In 1943, Reichsmarschall Goring issued a request for design proposals to produce a bomber that was capable of carrying a 1,000 kg (2,200 lb) load over 1,000 km (620 mi) at 1,000 km/h (620 mph); the so called "3 X 1000 project".
Reichsmarschall (Marshal of the Empire or Imperial Marshal) was the highest rank in the armed forces of Germany during World War II after the position of Supreme Commander, which was held by Adolf Hitler.
Conventional German bombers could reach Allied command centers in Great Britain, but were suffering devastating losses from Allied fighters. At that time, there was no way to meet these goals — the new Junkers Jumo 004B turbojets could provide the required speed, but fuel consumption was high.
The Hortens concluded that the low-drag flying wing design could meet all of the goals: by reducing the drag, cruise power could be lowered to the point where the range requirement could be met. They put forward their private project, the H.IX, as the basis for the bomber. The German Air Ministry approved Horten’s proposal, but ordered the addition of two 30 mm cannons, as they felt the aircraft would also be useful as a fighter due to its estimated top speed being significantly higher than that of any Allied aircraft.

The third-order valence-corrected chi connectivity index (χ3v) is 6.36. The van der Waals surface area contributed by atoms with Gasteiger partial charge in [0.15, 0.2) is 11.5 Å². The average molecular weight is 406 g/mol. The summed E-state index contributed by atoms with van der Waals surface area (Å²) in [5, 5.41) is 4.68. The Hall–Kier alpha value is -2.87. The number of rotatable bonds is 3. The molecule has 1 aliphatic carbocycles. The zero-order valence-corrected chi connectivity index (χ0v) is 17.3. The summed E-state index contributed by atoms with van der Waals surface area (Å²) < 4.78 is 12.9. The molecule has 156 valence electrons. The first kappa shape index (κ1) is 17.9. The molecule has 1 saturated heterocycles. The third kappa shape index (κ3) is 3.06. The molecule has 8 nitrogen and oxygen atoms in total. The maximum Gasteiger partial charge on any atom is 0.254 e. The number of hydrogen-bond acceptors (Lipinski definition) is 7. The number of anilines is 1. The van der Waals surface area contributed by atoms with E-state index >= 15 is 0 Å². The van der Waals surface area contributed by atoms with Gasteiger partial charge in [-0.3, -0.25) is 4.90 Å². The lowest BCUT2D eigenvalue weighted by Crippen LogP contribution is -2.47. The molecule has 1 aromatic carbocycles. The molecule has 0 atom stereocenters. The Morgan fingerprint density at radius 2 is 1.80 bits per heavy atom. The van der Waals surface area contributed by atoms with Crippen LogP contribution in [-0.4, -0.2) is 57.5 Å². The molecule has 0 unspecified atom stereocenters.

The aircraft was a mixed construction. The center pods were made from welded steel tubing and wing spars built from wood. The wings were made from two thin, carbon-impregnated plywood panels glued together with a charcoal and sawdust mixture. The wing had a single main spar, penetrated by two jet engine inlets. The wing's chord/thickness ratio ranged from 15% at the root to 8% at the wingtips.
Control was achieved with ailerons and spoilers. Directional stability at low speeds especially while coming in for landing, was achieved by undercarriage covers, which has control surfaces in the trailing edge and could be operated only at the time of landing after the undercarriages were lowered and locked.
The control system included both long span (inboard) and short span (outboard) spoilers, with the smaller outboard spoilers activated first. This system gave a smoother and firm control of yaw than would a single spoiler system.
The aircraft utilized retractable tricycle landing gear. A drag parachute slowed the aircraft upon landing. The pilot sat on a primitive ejection seat. Engines offered thrust lower than expectation and pilots were never satisfied with them.

Testing and evaluation